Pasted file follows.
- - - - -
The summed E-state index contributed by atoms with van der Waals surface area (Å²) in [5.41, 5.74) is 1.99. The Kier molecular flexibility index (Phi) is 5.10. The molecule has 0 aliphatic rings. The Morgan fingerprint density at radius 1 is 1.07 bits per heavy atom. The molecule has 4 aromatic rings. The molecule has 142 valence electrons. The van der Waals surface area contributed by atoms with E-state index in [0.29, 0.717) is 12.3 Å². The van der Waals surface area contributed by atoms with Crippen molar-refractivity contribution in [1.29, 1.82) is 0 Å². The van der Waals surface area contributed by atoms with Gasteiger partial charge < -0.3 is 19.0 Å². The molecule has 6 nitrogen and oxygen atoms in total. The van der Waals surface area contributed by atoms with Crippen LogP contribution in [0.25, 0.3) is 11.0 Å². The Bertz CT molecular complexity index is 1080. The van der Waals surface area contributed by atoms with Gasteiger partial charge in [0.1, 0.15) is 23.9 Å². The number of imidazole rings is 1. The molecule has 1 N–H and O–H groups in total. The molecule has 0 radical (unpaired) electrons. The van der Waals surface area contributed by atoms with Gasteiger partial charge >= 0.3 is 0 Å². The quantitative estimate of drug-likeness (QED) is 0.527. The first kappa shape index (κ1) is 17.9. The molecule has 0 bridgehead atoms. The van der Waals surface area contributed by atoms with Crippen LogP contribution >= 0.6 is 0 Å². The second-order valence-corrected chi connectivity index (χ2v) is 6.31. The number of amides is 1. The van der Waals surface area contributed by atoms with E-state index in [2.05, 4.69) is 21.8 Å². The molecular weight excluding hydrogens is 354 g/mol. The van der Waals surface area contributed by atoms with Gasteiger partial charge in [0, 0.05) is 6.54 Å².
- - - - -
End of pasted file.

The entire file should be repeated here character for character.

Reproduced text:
The summed E-state index contributed by atoms with van der Waals surface area (Å²) in [5.41, 5.74) is 1.99. The Kier molecular flexibility index (Phi) is 5.10. The molecule has 0 aliphatic rings. The Morgan fingerprint density at radius 1 is 1.07 bits per heavy atom. The molecule has 4 aromatic rings. The molecule has 142 valence electrons. The van der Waals surface area contributed by atoms with E-state index in [0.29, 0.717) is 12.3 Å². The van der Waals surface area contributed by atoms with Crippen molar-refractivity contribution in [1.29, 1.82) is 0 Å². The van der Waals surface area contributed by atoms with Gasteiger partial charge < -0.3 is 19.0 Å². The molecule has 6 nitrogen and oxygen atoms in total. The van der Waals surface area contributed by atoms with Crippen LogP contribution in [0.25, 0.3) is 11.0 Å². The Bertz CT molecular complexity index is 1080. The van der Waals surface area contributed by atoms with Gasteiger partial charge in [0.1, 0.15) is 23.9 Å². The number of imidazole rings is 1. The molecule has 1 N–H and O–H groups in total. The molecule has 0 radical (unpaired) electrons. The van der Waals surface area contributed by atoms with Gasteiger partial charge >= 0.3 is 0 Å². The quantitative estimate of drug-likeness (QED) is 0.527. The first kappa shape index (κ1) is 17.9. The molecule has 0 bridgehead atoms. The van der Waals surface area contributed by atoms with Crippen LogP contribution >= 0.6 is 0 Å². The second-order valence-corrected chi connectivity index (χ2v) is 6.31. The number of amides is 1. The van der Waals surface area contributed by atoms with E-state index in [2.05, 4.69) is 21.8 Å². The molecular weight excluding hydrogens is 354 g/mol. The van der Waals surface area contributed by atoms with Gasteiger partial charge in [0, 0.05) is 6.54 Å².